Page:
In Mexico City, the installation of Juganu’s smart lighting devices has resulted in a vast improvement in safety. The brighter, more consistent lighting created means that nearby parks and public transit hubs are well-lit, helping pedestrians feel safer walking and traveling at night. The smart lighting devices in this installation also integrate embedded optical sensors which detect distress and have helped to improve response times to incidents in the area.

In another example, these smart lighting devices were installed at the Friendship Bridge connecting Brazil and Paraguay. The bridge itself is over 550 meters long and crossed by approximately 100,000 people and 20,000 cars every day. As a critical border crossing, the bridge also plays a crucial role in anti-trafficking initiatives by Brazilian security. Juganu’s smart lighting installation allows officials to monitor known trouble spots and identify suspicious patterns in activity. The platform’s far-edge computing also processes large streams of data in real-time, turning it into actionable insights to improve ongoing operations, while maintaining privacy.

In addition to these examples, Juganu also worked with QTI to install their Foam and smart lighting devices at the Qualcomm Technologies headquarters in San Diego as part of an initiative to build the Qualcomm Smart Campus.

Building on Juganu’s Technology

Developers can build applications on Juganu’s technology framework using Juganu’s SDK and HDK. To ensure that the security and integrity of the network is maintained, developers will need approval from Juganu to obtain these resources.

With these resources, developers can access either raw data or data which has been processed by the framework in the following four categories:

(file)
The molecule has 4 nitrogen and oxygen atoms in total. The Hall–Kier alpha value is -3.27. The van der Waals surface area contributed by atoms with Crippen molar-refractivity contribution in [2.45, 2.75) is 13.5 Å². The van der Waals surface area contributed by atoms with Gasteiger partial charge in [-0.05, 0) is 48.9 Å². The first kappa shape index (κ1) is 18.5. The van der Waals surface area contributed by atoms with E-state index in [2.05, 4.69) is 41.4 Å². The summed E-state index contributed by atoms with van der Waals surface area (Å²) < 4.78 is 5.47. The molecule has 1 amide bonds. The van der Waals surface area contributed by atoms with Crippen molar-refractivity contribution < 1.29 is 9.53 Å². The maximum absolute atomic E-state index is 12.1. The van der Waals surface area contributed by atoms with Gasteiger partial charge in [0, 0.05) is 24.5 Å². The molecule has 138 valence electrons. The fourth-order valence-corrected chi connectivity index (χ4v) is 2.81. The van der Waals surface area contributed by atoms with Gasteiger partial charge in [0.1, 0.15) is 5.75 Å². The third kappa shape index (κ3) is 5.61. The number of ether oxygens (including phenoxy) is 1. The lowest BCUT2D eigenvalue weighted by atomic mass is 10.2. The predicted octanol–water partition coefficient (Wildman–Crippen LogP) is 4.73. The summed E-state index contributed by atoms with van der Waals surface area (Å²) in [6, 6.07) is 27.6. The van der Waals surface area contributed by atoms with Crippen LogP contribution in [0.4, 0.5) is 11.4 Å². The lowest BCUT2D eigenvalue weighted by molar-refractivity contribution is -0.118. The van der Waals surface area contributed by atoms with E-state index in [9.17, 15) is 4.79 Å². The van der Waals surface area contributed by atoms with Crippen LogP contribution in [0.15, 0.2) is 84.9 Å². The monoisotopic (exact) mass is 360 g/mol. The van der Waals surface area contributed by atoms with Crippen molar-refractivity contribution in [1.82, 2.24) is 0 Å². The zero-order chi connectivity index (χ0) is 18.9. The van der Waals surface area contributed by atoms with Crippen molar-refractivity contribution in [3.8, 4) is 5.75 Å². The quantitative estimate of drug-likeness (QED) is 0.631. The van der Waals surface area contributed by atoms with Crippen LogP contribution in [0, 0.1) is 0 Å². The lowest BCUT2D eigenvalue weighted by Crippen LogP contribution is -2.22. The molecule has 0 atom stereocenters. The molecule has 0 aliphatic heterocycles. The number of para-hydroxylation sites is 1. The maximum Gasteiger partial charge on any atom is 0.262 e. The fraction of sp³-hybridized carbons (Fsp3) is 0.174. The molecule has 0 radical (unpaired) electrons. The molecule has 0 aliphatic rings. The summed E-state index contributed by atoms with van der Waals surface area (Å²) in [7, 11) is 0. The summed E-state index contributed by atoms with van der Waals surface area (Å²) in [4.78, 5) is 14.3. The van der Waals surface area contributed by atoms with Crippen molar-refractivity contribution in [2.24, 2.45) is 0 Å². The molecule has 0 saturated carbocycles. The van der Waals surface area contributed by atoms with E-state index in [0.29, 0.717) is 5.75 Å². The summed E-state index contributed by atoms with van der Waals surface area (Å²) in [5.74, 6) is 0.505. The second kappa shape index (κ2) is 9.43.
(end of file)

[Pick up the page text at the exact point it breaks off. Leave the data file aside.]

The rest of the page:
• City Objects: a variety of common elements throughout a city (e.g., parking spaces, people, lighting, traffic, traffic lights, audio, building, doors, etc.).
  • Data Sensing technology: cameras, microphones, gas sensors (e.g., carbon, CO2, etc.), automated meter reading, and edge analytics.
  • City Data Sources: data generated by city objects. Data providers can include human notification systems (e.g., 911) or any other city events.
  • City Service: business intelligence that analyzes a pre-defined set of city data sources and generates reports, conclusions, actions, etc.

At the hardware level, Juganu collaborated with QTI to utilize our chipsets within its smart network technology in order to provide an AI engine, edge processing architecture, and fast connectivity. Chipsets used by Juganu to achieve this include the Qualcomm® Internet Processor IPQ8065, Qualcomm® QCA9984 and QCA9500 Wi-Fi chipsets, and the Qualcomm® QCS605 system-on-chip.


Juganu says that smart lighting assets can provide the technological base for many new ideas and new technologies. And when combined with a strong technological infrastructure and the right data, there are certain to be new types of applications developed for these devices in the future which haven’t been thought of yet. More generally, Juganu says that in the same way the inventors of the mobile phone couldn’t have conceived the world of technologies created by their invention, Juganu sees a world of infinite possibilities using smart lighting assets and infrastructure.

One thing for certain is that the use of IoT and smart cities are poised for rapid growth over the next decade, as evidenced by some reports which estimate the global smart city technology market alone to reach $1.7 trillion dollars by 2028. Certainly companies like Juganu with their integrated smart lighting solutions backed by technologies from QTI, are showing what’s possible tomorrow, through real-world uses cases today.

For additional information, check out the Juganu website, and be sure to contact them to learn more about how you can develop custom applications on their hardware.

Qualcomm IPQ8065, Qualcomm QCA9984, Qualcomm QCA9500, and Qualcomm QCS605 are products of Qualcomm Technologies, Inc. and/or its subsidiaries.